Democrats spent more than $65 million on television, radio and direct-mail advertising in 77 congressional districts, according to the Center for Responsive Politics, and then lost two-thirds of those races.
The National Republican Congressional Committee (NRCC), meanwhile, spent about $46 million on independent expenditure advertising. It won 52 out of 66 races where it made those expenditures, according to a spokesman.
The bulk of the Democratic Congressional Campaign Committee’s (DCCC) spending came in October, when it pumped money into about 50 congressional races.
Committee Chairman Chris Van Hollen (D-Md.) explained his party’s “firewall” strategy early last month. Republicans are “going to try and run the table, but they’re going to run into a hard wall of reality that a lot of these members are in very strong positions,” Van Hollen told The Associated Press.
Some Democratic consultants are questioning that strategy and wondering whether the committee should have focused its resources on holding, say, a dozen competitive seats instead of spreading itself thin across so many districts.
Moreover, the DCCC only spent money in 27 districts in September, according to Federal Election Commission filings. A more robust expenditure early on may have helped stem the rising Republican tide, some consultants have grumbled. The consultants wished to stay anonymous in order to preserve ties to the party.
In Alabama’s 2nd district toss-up race, for instance, the DCCC spent $1,411,243.95 opposing Republican Martha Roby’s candidacy, according to the Sunlight Foundation, an independent group that tracks campaign spending. It added another $233,000 for its field operation, according to the DCCC, which meant it spent about $650,000 more than the NRCC. But it wasn’t enough — freshman Rep. Bobby Bright (D) lost, albeit by fewer than 5,000 votes.
DCCC officials defended their spending decisions.
“The DCCC spent its resources wisely so that it had the ability to defend seats that came on the radar late,” said Jennifer Crider, a spokeswoman for the committee. “Had we not had that flexibility, a horrible night would have been worse.”
But the next head of the committee will need to take a long look at how the millions in independent expenditure funds were spent.
The leader of the Democratic Caucus picks the head of the DCCC, so that decision will be made after the party selects its minority leader, who is likely to be current Speaker Nancy Pelosi (Calif.). The two names being mentioned for DCCC head are Reps. Steve Israel (N.Y.) and Debbie Wasserman Schultz (Fla.).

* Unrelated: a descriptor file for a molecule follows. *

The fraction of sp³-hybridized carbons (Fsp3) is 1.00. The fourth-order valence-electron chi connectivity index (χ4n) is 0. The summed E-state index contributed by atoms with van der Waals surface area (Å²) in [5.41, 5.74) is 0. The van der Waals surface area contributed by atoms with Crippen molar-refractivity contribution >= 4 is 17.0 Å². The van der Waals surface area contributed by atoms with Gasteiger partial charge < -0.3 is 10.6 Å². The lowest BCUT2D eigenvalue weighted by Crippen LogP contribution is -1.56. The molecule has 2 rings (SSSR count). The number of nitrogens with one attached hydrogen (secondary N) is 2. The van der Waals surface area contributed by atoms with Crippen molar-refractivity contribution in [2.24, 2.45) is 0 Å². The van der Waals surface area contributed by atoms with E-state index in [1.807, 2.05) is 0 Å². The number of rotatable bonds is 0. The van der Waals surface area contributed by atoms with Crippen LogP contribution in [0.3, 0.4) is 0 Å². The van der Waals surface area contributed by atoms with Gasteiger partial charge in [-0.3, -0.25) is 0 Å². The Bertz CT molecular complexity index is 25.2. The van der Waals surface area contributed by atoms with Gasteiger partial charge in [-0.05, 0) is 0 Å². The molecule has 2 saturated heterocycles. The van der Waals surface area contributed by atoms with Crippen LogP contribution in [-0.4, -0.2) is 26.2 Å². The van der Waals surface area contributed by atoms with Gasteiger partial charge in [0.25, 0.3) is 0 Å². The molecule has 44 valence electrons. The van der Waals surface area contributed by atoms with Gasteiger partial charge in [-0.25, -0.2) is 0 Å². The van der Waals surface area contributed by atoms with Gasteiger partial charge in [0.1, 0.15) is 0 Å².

The party will also have to evaluate its 2010 spending in order to help plan for 2012. With Republicans winning at least 60 House seats this cycle, the Democrats will find themselves in a similar spot next cycle — having to decide between spreading themselves across several districts or concentrating on a few competitive races.
In the weeks leading up to the 2010 election, it seemed frustration was building at the House campaign headquarters.
By late October, the Republican wave was threatening even longtime Democratic incumbents. During an Oct. 21 breakfast with reporters, Van Hollen admitted some members ignored his warnings and didn’t “fully prepare” for the campaign season.
“There are a few members who we approached many, many, many months ago to tell them to get their act together, who did not take that advice,” Van Hollen said. “We’re obviously working very closely now to try and protect even those who did not fully prepare themselves.”
The DCCC was forced to make last-minute investments in normally safe districts. For instance, it spent almost $1.1 million to help two-term Rep. Phil Hare (Ill.), who ended up losing to Republican Bobby Schilling. Hare did not face a Republican opponent in 2008.
And the DCCC spent last-minute cash to protect Virginia Rep. Gerry Connolly (D), who eked out a narrow win over two-time challenger Keith Fimian (R).
One observer pointed to those two races as a sign the DCCC spent wisely.
“They obviously did the right thing in those races,” said Martin Frost, a former Texas congressman and one-time head of the House Democratic Caucus.
“They did the best job they could,” he said. “They picked out people they thought needed help and tried to help them.
“You could always second-guess this after the fact. They put a lot of money into a number of different races, and I think that made sense,” he said. “I think trying to help as many members as possible was the right strategy.”
-- This story was updated at 8:07 a.m.